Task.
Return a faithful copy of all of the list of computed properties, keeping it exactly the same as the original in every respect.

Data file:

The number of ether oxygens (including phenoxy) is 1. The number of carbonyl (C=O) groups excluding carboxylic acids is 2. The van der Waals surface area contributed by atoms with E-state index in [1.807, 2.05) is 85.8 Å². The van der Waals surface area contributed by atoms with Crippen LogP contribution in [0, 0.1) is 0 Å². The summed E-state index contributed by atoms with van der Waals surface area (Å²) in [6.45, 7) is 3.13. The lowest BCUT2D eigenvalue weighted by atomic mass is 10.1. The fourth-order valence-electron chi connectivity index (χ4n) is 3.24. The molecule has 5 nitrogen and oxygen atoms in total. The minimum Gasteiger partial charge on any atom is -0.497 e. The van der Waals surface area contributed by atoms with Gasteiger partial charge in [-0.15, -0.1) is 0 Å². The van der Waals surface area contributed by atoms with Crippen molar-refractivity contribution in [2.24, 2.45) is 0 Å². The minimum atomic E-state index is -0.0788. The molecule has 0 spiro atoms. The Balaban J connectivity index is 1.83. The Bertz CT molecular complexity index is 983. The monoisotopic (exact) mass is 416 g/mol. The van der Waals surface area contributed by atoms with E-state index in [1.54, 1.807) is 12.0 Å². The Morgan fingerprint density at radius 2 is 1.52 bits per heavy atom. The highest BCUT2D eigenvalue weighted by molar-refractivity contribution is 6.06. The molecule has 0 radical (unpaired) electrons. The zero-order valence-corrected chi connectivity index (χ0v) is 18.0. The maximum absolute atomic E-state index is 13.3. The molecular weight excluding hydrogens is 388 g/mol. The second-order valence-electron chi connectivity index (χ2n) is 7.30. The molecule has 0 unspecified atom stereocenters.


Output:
The number of ether oxygens (including phenoxy) is 1. The number of carbonyl (C=O) groups excluding carboxylic acids is 2. The van der Waals surface area contributed by atoms with E-state index in [1.807, 2.05) is 85.8 Å². The van der Waals surface area contributed by atoms with Crippen LogP contribution in [0, 0.1) is 0 Å². The summed E-state index contributed by atoms with van der Waals surface area (Å²) in [6.45, 7) is 3.13. The lowest BCUT2D eigenvalue weighted by atomic mass is 10.1. The fourth-order valence-electron chi connectivity index (χ4n) is 3.24. The molecule has 5 nitrogen and oxygen atoms in total. The minimum Gasteiger partial charge on any atom is -0.497 e. The van der Waals surface area contributed by atoms with Gasteiger partial charge in [-0.15, -0.1) is 0 Å². The van der Waals surface area contributed by atoms with Crippen molar-refractivity contribution in [2.24, 2.45) is 0 Å². The minimum atomic E-state index is -0.0788. The molecule has 0 spiro atoms. The Balaban J connectivity index is 1.83. The Bertz CT molecular complexity index is 983. The monoisotopic (exact) mass is 416 g/mol. The van der Waals surface area contributed by atoms with E-state index in [1.54, 1.807) is 12.0 Å². The Morgan fingerprint density at radius 2 is 1.52 bits per heavy atom. The highest BCUT2D eigenvalue weighted by molar-refractivity contribution is 6.06. The molecule has 0 radical (unpaired) electrons. The zero-order valence-corrected chi connectivity index (χ0v) is 18.0. The maximum absolute atomic E-state index is 13.3. The molecular weight excluding hydrogens is 388 g/mol. The second-order valence-electron chi connectivity index (χ2n) is 7.30. The molecule has 0 unspecified atom stereocenters.